The inhibin antagonist, inhibin, α subunit or antibody compositions for this purpose are prepared by mixing, preferably homogenously mixing, and inhibin antagonist, inhibin, α subunit, or antibodies respectively with a pharmaceutically acceptable carrier, diluent, excipient and/or adjuvant using standard methods of pharmaceutical preparation.

The amount of inhibin antagonist, inhibin, α subunit, or antibody required to produce a single dosage form will vary depending upon the host to be treated and the particular mode of administration. The specific dose level for any particular patient will depend upon a variety of factors including the activity of the specific inhibin employed, the age, body weight, general health, sex, and diet of the patient, time of administration, route of administration, rate of excretion, drug combination and the severity of the haemorrhaging to be treated.

The antagonist composition for use in the treatment of haemorrhaging include those to be administered orally, parenterally, by inhalation spray, rectally, vaginally, or topically in unit dosage formulations containing conventional, non-toxic, pharmaceutically acceptable carriers, diluents, excipients and/or adjuvants as desired. Inhibin antibodies, α subunit antibodies, or inhibin antibody compositions or α subunit antibody compositions are administered parenterally. In newborns they may also be administered orally.

EXAMPLE 1 Effect of inhibin and activin on the proliferation of rat T-lymphocytes in vitro

A conventional T-lymphocyte proliferation assay was employed as follows;

Thymuses from 60-70 d Sprague-Dawley male rats were exercised under sterile conditions, the capsule cut and T-lymphocytes recovered mainly from the cortical region by manipulation of the tissue with blunt probes. The cells were washed in Dulbecco's Modified Eagle's Medium (DMEM) and plated (0.8 million cells/well) in 96 well tissue culture plates in the presence of test substances in a final volume of 250 μl DMEM containing 5% fetal calf serum (FCS). Cells were incubated at 37° C. for 72 hr at which time tritiated thymidine (50 μl, 0.5 μCi/well, 6.7 Ci/mmol) was added and the cells incubated a further 16-20 hrs at 37° C.

The media containing the cells were collected, the cells washed with 10 mM phosphate pH7-buffered 0.9% NaCl. 10% trichloroacetic acid (TCA, 1 ml) was added and the precipitate collected by centrifugation. The precipitate was washed with 10% TCA (1 ml) followed by methanol (1 ml). The resulting precipitate was dissolved in 0.3 M NaOH (100 μl) for 10 min at room temperature. 0.3 M hydrochloric acid (100 μl) was added and the sample counted by liquid scintillation in a γ counter.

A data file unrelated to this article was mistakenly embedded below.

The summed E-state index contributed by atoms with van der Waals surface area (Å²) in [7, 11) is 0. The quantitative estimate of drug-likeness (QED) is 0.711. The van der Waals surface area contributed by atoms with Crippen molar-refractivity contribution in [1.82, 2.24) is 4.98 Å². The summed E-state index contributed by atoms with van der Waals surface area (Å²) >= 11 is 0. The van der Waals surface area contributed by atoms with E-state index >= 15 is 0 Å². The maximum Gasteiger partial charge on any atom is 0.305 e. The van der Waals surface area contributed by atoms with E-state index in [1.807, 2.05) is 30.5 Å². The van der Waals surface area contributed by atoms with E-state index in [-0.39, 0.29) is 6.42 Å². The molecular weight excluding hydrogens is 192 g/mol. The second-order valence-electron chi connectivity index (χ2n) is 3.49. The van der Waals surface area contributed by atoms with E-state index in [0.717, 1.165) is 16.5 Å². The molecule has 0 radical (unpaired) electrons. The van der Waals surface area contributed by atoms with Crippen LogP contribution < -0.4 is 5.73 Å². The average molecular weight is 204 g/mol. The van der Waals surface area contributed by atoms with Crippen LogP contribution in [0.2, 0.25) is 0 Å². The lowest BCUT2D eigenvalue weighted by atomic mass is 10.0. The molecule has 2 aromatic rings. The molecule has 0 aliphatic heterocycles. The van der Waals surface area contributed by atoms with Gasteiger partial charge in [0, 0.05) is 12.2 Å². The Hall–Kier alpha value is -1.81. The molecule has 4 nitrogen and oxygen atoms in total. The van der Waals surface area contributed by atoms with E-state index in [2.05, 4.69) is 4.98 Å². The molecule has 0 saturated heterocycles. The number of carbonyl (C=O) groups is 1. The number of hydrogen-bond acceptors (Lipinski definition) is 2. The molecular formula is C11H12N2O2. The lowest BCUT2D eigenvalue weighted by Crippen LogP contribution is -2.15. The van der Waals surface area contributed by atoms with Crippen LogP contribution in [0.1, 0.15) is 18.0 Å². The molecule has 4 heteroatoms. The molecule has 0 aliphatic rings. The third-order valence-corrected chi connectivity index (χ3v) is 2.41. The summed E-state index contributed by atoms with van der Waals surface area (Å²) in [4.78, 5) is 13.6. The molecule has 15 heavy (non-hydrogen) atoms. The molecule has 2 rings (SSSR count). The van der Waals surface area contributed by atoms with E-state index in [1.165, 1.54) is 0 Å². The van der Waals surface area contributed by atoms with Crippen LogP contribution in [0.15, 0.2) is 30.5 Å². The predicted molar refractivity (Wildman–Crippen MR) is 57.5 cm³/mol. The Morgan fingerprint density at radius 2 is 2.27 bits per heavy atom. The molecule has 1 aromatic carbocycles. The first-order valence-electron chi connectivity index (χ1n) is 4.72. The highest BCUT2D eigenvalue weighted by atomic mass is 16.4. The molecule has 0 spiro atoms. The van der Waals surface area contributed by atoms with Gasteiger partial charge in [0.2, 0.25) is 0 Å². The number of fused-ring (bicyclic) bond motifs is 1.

Inhibin and activin were purified from bovine follicular fluid by precedures already described (Robertson et al 1985 Biochem Biophys Res Comm 126:220, Robertson et al 1986 Mol Cell Endocrinol 44:271; McLachlan et al 1987 J Clin Endocrinol Metab 65:954).

The results in FIG. 1 show that in the absence of Con A and PHA or in the presence of a submaximal dose of Con A (0.125 μg/ml), inhibin showed a small but significant (p<0.05) stimulation of thymidine incorporation by T-lymphocytes only at the highest dose employed (5 mM). However, in the presence of 50 μg/ml PHA, inhibin stimulated (p<0.001) thymidine uptake at all doses above 0.5 mM with a plateau of stimulation observed at 2.5 nM (ED50 0.7 nM). Inhibin had no detectable effect on T lymphocytes maximally stimulated by Con A.

TGF-β inhibited uptake by lymphocytes maximally-stimulated by Con A, with an ID50 of 0.,02 nM (FIG. 2). Although bovine activin showed no effect in this experiment, other studies (data not shown) showed that the highest dose of activin (10 nM) can suppress maximally stimulated lymphocytes indicating a variable effect of activin at high doses. There was no effect of activin up to 10 nM on unstimulated lymphocytes. Both TGF-β and activin inhibited PHA-stimulated (50 μg/ml) thymidine uptake by T lymphocytes, with ID50 values of 0.005 nM and 0.4 nM, respectively (FIG. 3).

EXAMPLE 2 The effect of inhibin and activin on the proliferation of a mouse 3T3 fibroblastic cell line

Mouse Balb/c 3T3 embryo fibroblasts were maintained at 37° C. in DMEM supplemented with glucose (4.5 g/l) and 10% FCS. Monolayers of these cells were trypsinised and the released cells were suspended in DMEM containing 10% FCS at a concentration of 50,000/ml. Samples of 200 μl were placed into 96 well culture plates and incubated for 4 days. The medium was replaced with DMEM containing 0.5% FCS. Cells were then incubated at 37° C. for 20 hr at which time tritiated thymidine (10 μl, 0.4 μCi/well, 6.7 Ci/mmole) was added and the cells incubated a further 2 hrs at 37° C. The cells were washed with distilled water, 5% trichloroacetic acid (TCA, 0.2 ml) added and the precipitate was washed with 10% TCA. The precipitate was dissolved in 0.3 M NaOH (100 μl) for 10 min at room temperature. Hydrochloric acid (100 μl, 0.3 M) was added and the sample counted by liquid scintillation n a γ counter.

In contrast to the responses observed for T-lymphocytes in vitro, inhibin did not stimulate the proliferation of 3T3 cells, up to a maximum dose of 30 nM (FIG. 4). However, activin stimulated 3T3 cell proliferation at doses above 3 nM, but TGF-β stimulated proliferation even at the lowest dose employed (0.3 nM).

EXAMPLE 3 IgG Levels in sera from inhibin-immunised and control rabbits